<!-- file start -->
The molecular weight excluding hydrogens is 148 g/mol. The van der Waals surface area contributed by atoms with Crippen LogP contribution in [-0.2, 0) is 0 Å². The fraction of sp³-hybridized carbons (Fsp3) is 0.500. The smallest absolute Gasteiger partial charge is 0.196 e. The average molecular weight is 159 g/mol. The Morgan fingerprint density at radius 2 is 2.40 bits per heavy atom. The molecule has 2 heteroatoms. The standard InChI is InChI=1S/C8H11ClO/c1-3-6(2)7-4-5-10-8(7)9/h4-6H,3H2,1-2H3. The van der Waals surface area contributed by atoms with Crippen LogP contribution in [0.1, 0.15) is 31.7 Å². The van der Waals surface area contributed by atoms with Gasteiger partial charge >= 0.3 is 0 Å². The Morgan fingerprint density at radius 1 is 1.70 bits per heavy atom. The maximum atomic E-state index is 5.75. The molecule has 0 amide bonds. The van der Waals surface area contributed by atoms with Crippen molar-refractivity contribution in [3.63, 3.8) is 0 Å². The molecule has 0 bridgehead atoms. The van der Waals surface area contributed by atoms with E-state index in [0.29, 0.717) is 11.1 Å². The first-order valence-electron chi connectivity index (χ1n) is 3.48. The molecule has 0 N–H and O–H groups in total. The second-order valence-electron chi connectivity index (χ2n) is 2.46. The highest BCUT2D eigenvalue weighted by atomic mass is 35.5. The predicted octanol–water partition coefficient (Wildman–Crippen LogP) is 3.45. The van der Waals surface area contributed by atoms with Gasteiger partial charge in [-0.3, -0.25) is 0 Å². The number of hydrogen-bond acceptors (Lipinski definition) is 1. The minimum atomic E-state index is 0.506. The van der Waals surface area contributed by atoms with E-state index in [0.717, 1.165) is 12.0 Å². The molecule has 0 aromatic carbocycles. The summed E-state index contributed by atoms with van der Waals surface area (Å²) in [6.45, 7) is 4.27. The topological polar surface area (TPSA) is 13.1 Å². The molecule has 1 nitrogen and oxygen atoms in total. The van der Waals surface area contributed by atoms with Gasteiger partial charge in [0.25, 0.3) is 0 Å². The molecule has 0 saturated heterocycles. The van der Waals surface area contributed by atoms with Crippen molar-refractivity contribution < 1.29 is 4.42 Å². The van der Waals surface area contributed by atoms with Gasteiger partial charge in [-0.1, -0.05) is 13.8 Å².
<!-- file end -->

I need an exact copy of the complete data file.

The molecular weight excluding hydrogens is 148 g/mol. The van der Waals surface area contributed by atoms with Crippen LogP contribution in [-0.2, 0) is 0 Å². The fraction of sp³-hybridized carbons (Fsp3) is 0.500. The smallest absolute Gasteiger partial charge is 0.196 e. The average molecular weight is 159 g/mol. The Morgan fingerprint density at radius 2 is 2.40 bits per heavy atom. The molecule has 2 heteroatoms. The standard InChI is InChI=1S/C8H11ClO/c1-3-6(2)7-4-5-10-8(7)9/h4-6H,3H2,1-2H3. The van der Waals surface area contributed by atoms with Crippen LogP contribution in [0.1, 0.15) is 31.7 Å². The van der Waals surface area contributed by atoms with Gasteiger partial charge >= 0.3 is 0 Å². The Morgan fingerprint density at radius 1 is 1.70 bits per heavy atom. The maximum atomic E-state index is 5.75. The molecule has 0 amide bonds. The van der Waals surface area contributed by atoms with Crippen molar-refractivity contribution in [3.63, 3.8) is 0 Å². The molecule has 0 bridgehead atoms. The van der Waals surface area contributed by atoms with E-state index in [0.29, 0.717) is 11.1 Å². The first-order valence-electron chi connectivity index (χ1n) is 3.48. The molecule has 0 N–H and O–H groups in total. The second-order valence-electron chi connectivity index (χ2n) is 2.46. The highest BCUT2D eigenvalue weighted by atomic mass is 35.5. The predicted octanol–water partition coefficient (Wildman–Crippen LogP) is 3.45. The van der Waals surface area contributed by atoms with Gasteiger partial charge in [-0.3, -0.25) is 0 Å². The number of hydrogen-bond acceptors (Lipinski definition) is 1. The minimum atomic E-state index is 0.506. The van der Waals surface area contributed by atoms with E-state index in [0.717, 1.165) is 12.0 Å². The molecule has 0 aromatic carbocycles. The summed E-state index contributed by atoms with van der Waals surface area (Å²) in [6.45, 7) is 4.27. The topological polar surface area (TPSA) is 13.1 Å². The molecule has 1 nitrogen and oxygen atoms in total. The van der Waals surface area contributed by atoms with Gasteiger partial charge in [0.25, 0.3) is 0 Å². The molecule has 0 saturated heterocycles. The van der Waals surface area contributed by atoms with Crippen molar-refractivity contribution < 1.29 is 4.42 Å². The van der Waals surface area contributed by atoms with Gasteiger partial charge in [-0.1, -0.05) is 13.8 Å².